The military was life for Sgt. Ryan Doltz, 26, of Mine Hill, N.J., something he lived and breathed, something he believed in. He attended Virginia Military Institute and joined the New Jersey Army National Guard. When the call came for his unit to go to Iraq, he went, even though heel injuries had threatened to keep him stateside.
"He loved the military. He always wanted everything military," said his mother, Cheryl Doltz. "It only seemed fitting that he be buried at a military cemetery."
Her son was laid to rest yesterday at Arlington National Cemetery, two weeks after being killed in Baghdad's Sadr City with another member of the National Guard's 3rd Battalion of the 112th Field Artillery. He and Sgt. Humberto F. Timoteo, 25, of Newark died June 5 in a roadside bombing.
Under cloudy skies, scores of New Jersey National Guard soldiers and VMI cadets lifted their hands in salute to Doltz, the 68th casualty of the Iraq war to be buried at Arlington. The funeral party was a sea of uniforms, and the cortege comprised countless cars and five buses. Both U.S. senators from New Jersey were there.
Doltz, a specialist who posthumously was given the rank of sergeant, had political aspirations of his own. He had said he wanted to run for mayor of Mine Hill, a town of 3,700 about 35 miles west of New York City, and the words "president of the United States" had passed his lips on occasion. He thought he could make a difference, his mother said.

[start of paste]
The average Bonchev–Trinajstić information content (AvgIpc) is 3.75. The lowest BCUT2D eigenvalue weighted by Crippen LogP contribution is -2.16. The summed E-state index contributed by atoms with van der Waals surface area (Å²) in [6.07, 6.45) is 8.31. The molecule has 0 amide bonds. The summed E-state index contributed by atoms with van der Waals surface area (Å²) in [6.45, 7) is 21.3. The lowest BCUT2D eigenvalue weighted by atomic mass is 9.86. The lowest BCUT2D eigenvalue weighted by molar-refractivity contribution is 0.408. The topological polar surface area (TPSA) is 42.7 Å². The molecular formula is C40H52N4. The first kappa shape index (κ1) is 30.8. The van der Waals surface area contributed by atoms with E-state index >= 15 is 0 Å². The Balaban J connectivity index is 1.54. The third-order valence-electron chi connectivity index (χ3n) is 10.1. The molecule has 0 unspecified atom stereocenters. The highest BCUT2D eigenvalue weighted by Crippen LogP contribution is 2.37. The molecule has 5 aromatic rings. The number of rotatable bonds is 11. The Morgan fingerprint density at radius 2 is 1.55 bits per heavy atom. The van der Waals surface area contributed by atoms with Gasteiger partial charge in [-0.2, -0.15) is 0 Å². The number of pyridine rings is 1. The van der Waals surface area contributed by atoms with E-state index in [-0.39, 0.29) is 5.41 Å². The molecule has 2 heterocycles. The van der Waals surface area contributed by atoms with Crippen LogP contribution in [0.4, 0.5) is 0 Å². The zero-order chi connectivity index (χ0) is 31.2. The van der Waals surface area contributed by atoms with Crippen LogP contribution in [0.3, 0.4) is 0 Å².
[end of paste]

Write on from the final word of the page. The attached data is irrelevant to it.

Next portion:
After his graduation from VMI and a stint in the Virginia National Guard, he returned to his home town, where he and his brother, Greg, 25, were members of the volunteer first aid squad there. His sister, Anne, is 31.
Doltz kept in touch after he shipped out to Iraq. He would call home once or twice a week, usually after he returned to base from a mission. "We're doing the right thing," he would tell his family. "This is where we should be."
In his view, many of Iraq's problems could be traced to teenagers, whom he saw as troublemakers. He wanted to make an impression on the next generation. "If we can convince them that what we're doing was right, it will change everything," his mother recounted him saying. He carried candy around Baghdad and distributed it to children, hoping they would see Americans as their friends and not their enemies.
If Doltz called and no one was home, he wouldn't leave a message, but caller ID always tipped off his mother. He had called on June 4, she said. Two members of the New Jersey National Guard had been killed that day, and Cheryl Doltz later realized that he had called to let her know he was okay. The next day brought worse news, however, and Cheryl Doltz said she knew it the moment she saw the chaplain and military officer at her door.
At the burial, she and her husband, Raymond, sat with the rest of their family in chairs covered in crushed green velvet. After remarks by a chaplain, seven riflemen fired three volleys into the air. The adjutant general of New Jersey, Brig. Gen. Glenn K. Reith, knelt near Cheryl Doltz and presented her with the flag that had draped her son's coffin, as well as testaments to his service, a Bronze Star and a Purple Heart.
Most of the funeral party left Doltz's grave site shortly after the presentation, but his family remained for a few moments before the coffin was lowered.